A retrospective analysis of pharmacy and medical claims conducted by WellPoint shows that the costs to treat and care for cancer patients can be 3% to 14% less, depending on cancer type, when it is provided by oncologist-owned practices versus hospital-owned practices. Findings were presented at the American Society of Clinical Oncology annual meeting in Chicago.
Overall, the researchers identified an 8% gap in costs between the two practice types. Claims for 18,740 commercially-insured members who had breast cancer, colorectal cancer, lung cancer, non-Hodgkin lymphoma, and chronic lymphocytic leukemia were collected and studied by HealthCore, WellPoint’s outcomes research company.
“While the difference is significant, the cause is not completely clear,” said Jennifer Malin, MD, PhD, medical director for oncology at WellPoint, in a news release. “Some of the differential can likely be attributed to higher facility fees paid to hospitals, but we can’t say that hospitals consistently use more expensive tests or therapies as an initial analysis suggests the opposite. More work needs to be done in this area to determine why.”
When actual costs were examined, the researchers found the largest gap in patients with metastatic colorectal cancer. Treatment price averaged $105,093 in oncologist-owned practices and $113,812 in hospital-owned practices.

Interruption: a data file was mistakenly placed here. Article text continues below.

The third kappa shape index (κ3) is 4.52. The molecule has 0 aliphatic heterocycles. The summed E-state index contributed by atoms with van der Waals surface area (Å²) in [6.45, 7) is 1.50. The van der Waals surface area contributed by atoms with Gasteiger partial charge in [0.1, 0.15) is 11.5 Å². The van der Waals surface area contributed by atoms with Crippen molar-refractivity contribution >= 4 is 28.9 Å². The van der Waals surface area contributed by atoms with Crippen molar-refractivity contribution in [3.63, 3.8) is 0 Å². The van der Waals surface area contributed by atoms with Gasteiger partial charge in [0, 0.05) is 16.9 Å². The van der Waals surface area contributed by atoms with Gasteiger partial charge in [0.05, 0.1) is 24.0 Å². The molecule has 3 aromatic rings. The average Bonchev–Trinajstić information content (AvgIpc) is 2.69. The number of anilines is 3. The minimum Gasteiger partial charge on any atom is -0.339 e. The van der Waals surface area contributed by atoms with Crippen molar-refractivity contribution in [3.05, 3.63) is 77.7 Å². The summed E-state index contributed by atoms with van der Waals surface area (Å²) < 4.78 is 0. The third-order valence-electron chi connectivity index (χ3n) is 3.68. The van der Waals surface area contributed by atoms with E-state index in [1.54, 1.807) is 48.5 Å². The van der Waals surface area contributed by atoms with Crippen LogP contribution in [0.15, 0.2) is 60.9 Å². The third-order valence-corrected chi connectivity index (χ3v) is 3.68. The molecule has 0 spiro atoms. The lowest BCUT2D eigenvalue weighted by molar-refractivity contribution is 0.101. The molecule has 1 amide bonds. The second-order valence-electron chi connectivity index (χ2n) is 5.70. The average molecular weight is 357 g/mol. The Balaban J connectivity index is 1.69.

Cost differences between the two types of practices were statistically significant except in metastatic breast cancer. Differences between the two practice settings were observed in early breast cancer (8%), metastatic lung cancer (7%), metastatic colorectal cancer (8%), and non-Hodgkin lymphoma and chronic lymphocytic leukemia (14%).
“The differences in costs make an obvious impact in the overall economic burden to pay for oncology care,” said Maxine Fisher, HealthCore’s associate research director in a release. “Among all the services, we saw the greatest cost gap between the two practice types in outpatient office visits and outpatient services which should be further explored.”
The study included overall cancer costs, such as cancer-related evaluations and interventions, cancer drugs and infusions, front-line treatment regimens, granulocyte-colony stimulating factor drugs use during the follow-up period and chemotherapy or hospitalizations prior to 30 days before death.
Funding for this open architecture analysis was provided by Genentech, a member of the Roche Group. The analysis reviewed claims from January 1, 2006 through August 31, 2012.